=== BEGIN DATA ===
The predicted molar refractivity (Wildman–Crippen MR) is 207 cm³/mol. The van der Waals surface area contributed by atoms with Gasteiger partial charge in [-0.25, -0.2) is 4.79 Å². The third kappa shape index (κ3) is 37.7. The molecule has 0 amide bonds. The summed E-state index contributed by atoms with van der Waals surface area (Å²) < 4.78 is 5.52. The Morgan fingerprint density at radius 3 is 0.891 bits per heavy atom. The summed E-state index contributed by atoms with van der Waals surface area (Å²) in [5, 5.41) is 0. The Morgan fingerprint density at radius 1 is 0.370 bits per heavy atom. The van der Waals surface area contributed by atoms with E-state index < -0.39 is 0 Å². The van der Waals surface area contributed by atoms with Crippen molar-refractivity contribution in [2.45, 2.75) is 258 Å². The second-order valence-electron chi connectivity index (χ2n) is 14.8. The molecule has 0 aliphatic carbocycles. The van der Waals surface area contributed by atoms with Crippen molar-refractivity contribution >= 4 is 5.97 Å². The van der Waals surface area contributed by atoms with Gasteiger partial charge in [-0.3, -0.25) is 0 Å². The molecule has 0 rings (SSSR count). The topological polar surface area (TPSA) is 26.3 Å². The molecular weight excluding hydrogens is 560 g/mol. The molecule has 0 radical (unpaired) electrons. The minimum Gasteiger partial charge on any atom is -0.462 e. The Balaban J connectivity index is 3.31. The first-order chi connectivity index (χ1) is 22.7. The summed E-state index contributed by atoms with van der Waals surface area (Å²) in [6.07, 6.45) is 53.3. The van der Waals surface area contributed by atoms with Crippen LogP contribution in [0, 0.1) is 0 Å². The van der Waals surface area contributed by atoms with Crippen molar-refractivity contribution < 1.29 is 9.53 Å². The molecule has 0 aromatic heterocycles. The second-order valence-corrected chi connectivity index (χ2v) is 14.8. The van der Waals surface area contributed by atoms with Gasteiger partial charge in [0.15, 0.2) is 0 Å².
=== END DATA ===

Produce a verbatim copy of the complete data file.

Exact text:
The predicted molar refractivity (Wildman–Crippen MR) is 207 cm³/mol. The van der Waals surface area contributed by atoms with Gasteiger partial charge in [-0.25, -0.2) is 4.79 Å². The third kappa shape index (κ3) is 37.7. The molecule has 0 amide bonds. The summed E-state index contributed by atoms with van der Waals surface area (Å²) < 4.78 is 5.52. The Morgan fingerprint density at radius 3 is 0.891 bits per heavy atom. The summed E-state index contributed by atoms with van der Waals surface area (Å²) in [5, 5.41) is 0. The Morgan fingerprint density at radius 1 is 0.370 bits per heavy atom. The van der Waals surface area contributed by atoms with E-state index < -0.39 is 0 Å². The van der Waals surface area contributed by atoms with Crippen molar-refractivity contribution in [2.45, 2.75) is 258 Å². The second-order valence-electron chi connectivity index (χ2n) is 14.8. The molecule has 0 aliphatic carbocycles. The van der Waals surface area contributed by atoms with Crippen molar-refractivity contribution >= 4 is 5.97 Å². The van der Waals surface area contributed by atoms with Gasteiger partial charge in [-0.3, -0.25) is 0 Å². The molecule has 0 rings (SSSR count). The topological polar surface area (TPSA) is 26.3 Å². The molecular weight excluding hydrogens is 560 g/mol. The molecule has 0 radical (unpaired) electrons. The minimum Gasteiger partial charge on any atom is -0.462 e. The Balaban J connectivity index is 3.31. The first-order chi connectivity index (χ1) is 22.7. The summed E-state index contributed by atoms with van der Waals surface area (Å²) in [6.07, 6.45) is 53.3. The van der Waals surface area contributed by atoms with Crippen LogP contribution in [0, 0.1) is 0 Å². The van der Waals surface area contributed by atoms with Crippen molar-refractivity contribution < 1.29 is 9.53 Å². The molecule has 0 aromatic heterocycles. The second-order valence-corrected chi connectivity index (χ2v) is 14.8. The van der Waals surface area contributed by atoms with Gasteiger partial charge in [0.15, 0.2) is 0 Å².